SAVANNAH, Ga. (WSAV) – Enacted in 2012 by President Barack Obama, the Deferred Action for Childhood Arrivals program, or DACA, has allowed children brought into the U.S. illegally, before 2007, to avoid being deported.
Since President Donald Trump took office, the program has been in jeopardy.
Kebin Lopez came to Bluffton from Honduras, with his parents, when he was six. His dreams growing up were the same as many Americans — until he hit high school.
“When all your friends are getting driver’s licenses, and you’re like ‘wait I can’t actually get one of those,'” he recalled. “Or you know, all your friends are talking about going to college and you’re like, ‘I don’t know if I can do that.'”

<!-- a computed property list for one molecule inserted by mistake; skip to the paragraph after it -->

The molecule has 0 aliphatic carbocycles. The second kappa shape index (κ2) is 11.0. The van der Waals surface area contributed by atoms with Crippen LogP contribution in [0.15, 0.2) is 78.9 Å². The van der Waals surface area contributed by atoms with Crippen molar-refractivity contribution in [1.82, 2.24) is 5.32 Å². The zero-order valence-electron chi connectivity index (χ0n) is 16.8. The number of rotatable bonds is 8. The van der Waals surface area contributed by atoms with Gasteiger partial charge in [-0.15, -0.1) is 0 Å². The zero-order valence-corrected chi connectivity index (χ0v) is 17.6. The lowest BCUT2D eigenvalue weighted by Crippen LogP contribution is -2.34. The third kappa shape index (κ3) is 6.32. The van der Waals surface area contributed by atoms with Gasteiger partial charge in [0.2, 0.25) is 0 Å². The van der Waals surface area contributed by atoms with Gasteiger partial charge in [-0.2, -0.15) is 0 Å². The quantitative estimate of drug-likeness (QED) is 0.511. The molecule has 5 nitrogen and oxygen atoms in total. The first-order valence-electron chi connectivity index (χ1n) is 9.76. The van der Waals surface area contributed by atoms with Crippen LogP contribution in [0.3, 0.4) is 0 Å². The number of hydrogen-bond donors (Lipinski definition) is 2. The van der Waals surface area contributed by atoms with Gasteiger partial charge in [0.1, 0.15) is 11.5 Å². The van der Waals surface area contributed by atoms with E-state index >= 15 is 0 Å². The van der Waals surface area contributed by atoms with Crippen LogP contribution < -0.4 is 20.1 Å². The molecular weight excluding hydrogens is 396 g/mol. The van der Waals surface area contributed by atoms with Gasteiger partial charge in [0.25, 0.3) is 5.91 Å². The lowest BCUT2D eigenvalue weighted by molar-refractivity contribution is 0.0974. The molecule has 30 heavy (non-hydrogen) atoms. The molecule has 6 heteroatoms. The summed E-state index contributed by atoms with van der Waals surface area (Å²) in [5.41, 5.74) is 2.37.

Thanks to DACA, Lopez was able to attend college, and now law school. Thursday’s Supreme Court ruling, stopping the Trump administration for ending DACA, allows more time to achieve.
“I was like, ‘wow that’s unbelievable.’ I was honestly shocked,” he said.
Jessica Bonilla Garcia was shocked too. She came to America with her parents, from Mexico, when she was 4 years old. Now a college graduate, her initial excitement quickly gave way to more concerns.
“My first instinct was ‘well great.’ It’s a breather, you know. It’s a sigh of relief, but when will permanent change come, you know?” she asked.
Bonilla Garcia says while she’s thankful for DACA, the program is time-consuming. Recipients have to reapply every two years.
“I have to reapply so many months in advance, and sometimes it takes months to process; sometimes it’s instantaneous,” she explained.
Bonilla Garcia says she, like thousands of others, is now looking ahead to the presidential election, hoping to find an ally in the White House.